Whoops!

The Clinton campaign learned of Podestas blunder almost immediately and must have suspected that the emails Assange was threatening to release were his. Moreover, on that date, a lot of the revelations contained therein would have been salientand not in a good way.

Just six days before, with Clinton still 570 delegates short of the 2,382 needed to win the Democratic nomination, the Associated Press angered Bernie Sanders and his supporters by claiming that shed already won. The New York Times, CNN, NBCNews, USA Today, and The Washington Post all followed suit, declaring Sanders loss a fait accompli.

But it wasnt.

The AP arrived at its numbers by polling unpledged superdelegates, who couldnt vote until the convention and were free to change their minds or even to deceive the AP.

Sanders supporters had been angry about the role superdelegates played in the nominating process for months. Sanders himself complained about it just one week before Assanges announcement and a day before the media began writing his campaigns obituary:

My problem is that the process today has allowed Secretary Clinton to get the support of over 400 superdelegates before any other Democratic candidate was in the race.

The next days headlines prematurely declaring Clintons victory brought Sanders supporters long-simmering anger to a boil. His spokesman blasted the corporate medias rush to judgement:

Secretary Clinton does not have and will not have the requisite number of pledged delegates to secure the nomination. She will be dependent on superdelegates who do not vote until July 25 and who can change their minds between now and then.

For the rest of the week, the big election story was whether Sanders would exit the race gracefully and encourage his followers to forgive, forget, and rally round Hillary Clinton. But just 12 hours after Assanges announcement, Sanders emerged from a meeting with his top advisors, refusing to concede and reiterating his determination not to let the media gaslight his candidacy into a lost cause:

[W]e are going to take our campaign to the convention with the full understanding that were very good in arithmetic and that we know who has received the most votes up until now.

The Immensity of Podestas BlunderPodestas blunder had the potential to damage Hillary Clintons already precarious reputation with voters regardless of their feelings about Bernie Sanders. In some of his pilfered emails, top Clinton advisors, including Podesta himself, insulted herabilitiesandher ethics, commented on her poorhealth, made disparaging remarks about Catholics,Muslims, blacks, and Latinos, and complained that Clinton wanted unaware and compliant voters.

Many of Podestas emails also contradict claims made in defense of the private email server Clinton used as Secretary of State. Others reveal that the FBI investigation into the matter was anything but unbiased. At a minimum, the emails prove the Clinton campaign knew from the beginning that she was breaking the law.

Its easy to forget how serious an issue Clintons private server was on June 12, 2016, three weeks before FBI Director James Comey publicly exonerated her. A few weeks earlier, the State Department had sharply rebuked Clinton for violating department rules, generating unpleasant headlines like, Hillary Clintons email problems just got much worse.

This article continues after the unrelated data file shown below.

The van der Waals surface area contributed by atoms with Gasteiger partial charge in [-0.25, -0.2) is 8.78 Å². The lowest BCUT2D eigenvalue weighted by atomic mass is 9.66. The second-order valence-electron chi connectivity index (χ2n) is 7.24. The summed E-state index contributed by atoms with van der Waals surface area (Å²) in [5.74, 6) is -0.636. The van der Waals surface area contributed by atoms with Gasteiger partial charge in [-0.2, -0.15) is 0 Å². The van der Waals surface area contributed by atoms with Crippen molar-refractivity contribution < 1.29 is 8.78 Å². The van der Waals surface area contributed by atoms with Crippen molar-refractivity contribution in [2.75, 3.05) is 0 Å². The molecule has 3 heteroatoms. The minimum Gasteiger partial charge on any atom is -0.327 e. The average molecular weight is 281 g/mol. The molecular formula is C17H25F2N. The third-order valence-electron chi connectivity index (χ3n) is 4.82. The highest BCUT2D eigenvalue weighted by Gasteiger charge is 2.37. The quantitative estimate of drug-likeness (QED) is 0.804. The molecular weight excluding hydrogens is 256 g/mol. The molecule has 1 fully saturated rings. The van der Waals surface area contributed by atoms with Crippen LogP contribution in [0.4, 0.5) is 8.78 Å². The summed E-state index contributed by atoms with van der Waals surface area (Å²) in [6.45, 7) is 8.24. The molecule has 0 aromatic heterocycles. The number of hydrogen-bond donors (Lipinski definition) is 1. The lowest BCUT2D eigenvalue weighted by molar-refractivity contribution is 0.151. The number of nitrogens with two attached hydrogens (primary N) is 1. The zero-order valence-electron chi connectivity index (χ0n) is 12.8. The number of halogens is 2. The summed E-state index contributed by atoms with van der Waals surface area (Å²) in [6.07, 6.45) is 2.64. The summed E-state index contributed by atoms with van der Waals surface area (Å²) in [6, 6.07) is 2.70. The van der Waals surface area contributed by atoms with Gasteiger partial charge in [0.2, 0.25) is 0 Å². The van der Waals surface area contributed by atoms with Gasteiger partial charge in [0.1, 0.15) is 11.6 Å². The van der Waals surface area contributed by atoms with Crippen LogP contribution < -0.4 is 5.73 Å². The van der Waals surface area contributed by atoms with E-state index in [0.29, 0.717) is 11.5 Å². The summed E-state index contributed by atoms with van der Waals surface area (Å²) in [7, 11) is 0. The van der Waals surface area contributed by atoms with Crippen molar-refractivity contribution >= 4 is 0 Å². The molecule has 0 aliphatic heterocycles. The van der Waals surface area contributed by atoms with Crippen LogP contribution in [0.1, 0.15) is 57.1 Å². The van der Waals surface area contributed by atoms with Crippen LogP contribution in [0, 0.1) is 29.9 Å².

A June 1 Morning Consult poll found that about half of voters thought her private email server was illegal, unethical and a major problem, with a quarter of Democrats agreeing. Theres little question that Assanges threat would have made the poll disturbingly salient to Clinton and her top advisers.

But, given Sanders supporters anger and Clintons need for their enthusiastic support to prevail against Trump, her team would have been more concerned about emails revealing her disdain for Sanders supporters and some of their most beloved progressive policies.

For example, Clinton secretly opposed gay marriage and supported fracking. She and other top campaign officials regularly insulted Sanders and his supporters. Making matters worse, Podestas emails also revealed that CNN contributor Donna Brazile gave Clinton at least three questions in advance for her debates with Sanders. And an extraordinary number of emails confirm Sanders supporters suspicions that the DNC and the mainstream mediawere colluding with Clinton to torpedo his candidacy from its inception.

But perhaps the most troubling of Podestas emails would have been those containing passages from speeches Clinton gave to Goldman Sachs and other big money outfits at $225,000 a pop. In these speeches, Clinton downplayed Wall Streets role in the 2008 recession and said big money bankers themselves are best equipped to write any necessary legislation.

Clinton in those speeches also conceded that her economic fortunes put her obviously out of touch with the struggles middle-class voters face. She further admitted that she has distinct public and private positions on political issues, and revealed that she secretly favors open borders.

Like the controversy over her private server, Clinton weathered this storm so well that its hard to remember how much her unreleased speeches alarmed Sanders supporters, to whom she was little more than a corporate shill. Sanders had been using Clintons speeches as a laugh linein his own stump speeches for months: